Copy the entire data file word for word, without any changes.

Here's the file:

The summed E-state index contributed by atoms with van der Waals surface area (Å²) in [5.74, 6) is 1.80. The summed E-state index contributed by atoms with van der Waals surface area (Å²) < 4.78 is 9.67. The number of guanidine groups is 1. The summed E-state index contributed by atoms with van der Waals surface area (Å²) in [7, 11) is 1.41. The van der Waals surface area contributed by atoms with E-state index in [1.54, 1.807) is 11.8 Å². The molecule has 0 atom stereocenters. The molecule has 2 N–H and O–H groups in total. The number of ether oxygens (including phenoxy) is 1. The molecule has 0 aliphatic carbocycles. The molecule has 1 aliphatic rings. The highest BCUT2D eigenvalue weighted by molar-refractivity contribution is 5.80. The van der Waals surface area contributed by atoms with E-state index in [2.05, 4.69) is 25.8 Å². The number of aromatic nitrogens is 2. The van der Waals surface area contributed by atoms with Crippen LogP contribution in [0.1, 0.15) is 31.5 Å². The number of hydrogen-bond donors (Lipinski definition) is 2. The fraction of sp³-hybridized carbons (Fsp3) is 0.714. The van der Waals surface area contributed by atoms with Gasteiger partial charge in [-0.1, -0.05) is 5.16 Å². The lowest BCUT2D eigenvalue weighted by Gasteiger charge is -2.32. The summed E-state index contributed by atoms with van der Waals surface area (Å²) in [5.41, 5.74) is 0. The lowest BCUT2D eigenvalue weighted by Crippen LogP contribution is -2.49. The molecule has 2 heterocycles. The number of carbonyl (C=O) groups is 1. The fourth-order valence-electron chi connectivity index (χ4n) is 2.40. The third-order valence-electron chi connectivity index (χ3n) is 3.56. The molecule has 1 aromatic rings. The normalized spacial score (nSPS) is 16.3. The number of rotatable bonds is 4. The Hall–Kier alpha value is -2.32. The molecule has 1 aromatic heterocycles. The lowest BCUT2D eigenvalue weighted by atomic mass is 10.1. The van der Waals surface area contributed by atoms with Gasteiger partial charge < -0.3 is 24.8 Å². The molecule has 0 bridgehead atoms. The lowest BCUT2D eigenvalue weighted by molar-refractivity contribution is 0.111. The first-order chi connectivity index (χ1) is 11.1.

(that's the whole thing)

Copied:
The summed E-state index contributed by atoms with van der Waals surface area (Å²) in [5.74, 6) is 1.80. The summed E-state index contributed by atoms with van der Waals surface area (Å²) < 4.78 is 9.67. The number of guanidine groups is 1. The summed E-state index contributed by atoms with van der Waals surface area (Å²) in [7, 11) is 1.41. The van der Waals surface area contributed by atoms with E-state index in [1.54, 1.807) is 11.8 Å². The molecule has 0 atom stereocenters. The molecule has 2 N–H and O–H groups in total. The number of ether oxygens (including phenoxy) is 1. The molecule has 0 aliphatic carbocycles. The molecule has 1 aliphatic rings. The highest BCUT2D eigenvalue weighted by molar-refractivity contribution is 5.80. The van der Waals surface area contributed by atoms with E-state index in [2.05, 4.69) is 25.8 Å². The number of aromatic nitrogens is 2. The van der Waals surface area contributed by atoms with Crippen LogP contribution in [0.1, 0.15) is 31.5 Å². The number of hydrogen-bond donors (Lipinski definition) is 2. The fraction of sp³-hybridized carbons (Fsp3) is 0.714. The van der Waals surface area contributed by atoms with Gasteiger partial charge in [-0.1, -0.05) is 5.16 Å². The lowest BCUT2D eigenvalue weighted by Gasteiger charge is -2.32. The summed E-state index contributed by atoms with van der Waals surface area (Å²) in [5.41, 5.74) is 0. The lowest BCUT2D eigenvalue weighted by Crippen LogP contribution is -2.49. The molecule has 2 heterocycles. The number of carbonyl (C=O) groups is 1. The fourth-order valence-electron chi connectivity index (χ4n) is 2.40. The third-order valence-electron chi connectivity index (χ3n) is 3.56. The molecule has 1 aromatic rings. The normalized spacial score (nSPS) is 16.3. The number of rotatable bonds is 4. The Hall–Kier alpha value is -2.32. The molecule has 1 aromatic heterocycles. The lowest BCUT2D eigenvalue weighted by atomic mass is 10.1. The van der Waals surface area contributed by atoms with Gasteiger partial charge < -0.3 is 24.8 Å². The molecule has 0 bridgehead atoms. The lowest BCUT2D eigenvalue weighted by molar-refractivity contribution is 0.111. The first-order chi connectivity index (χ1) is 11.1.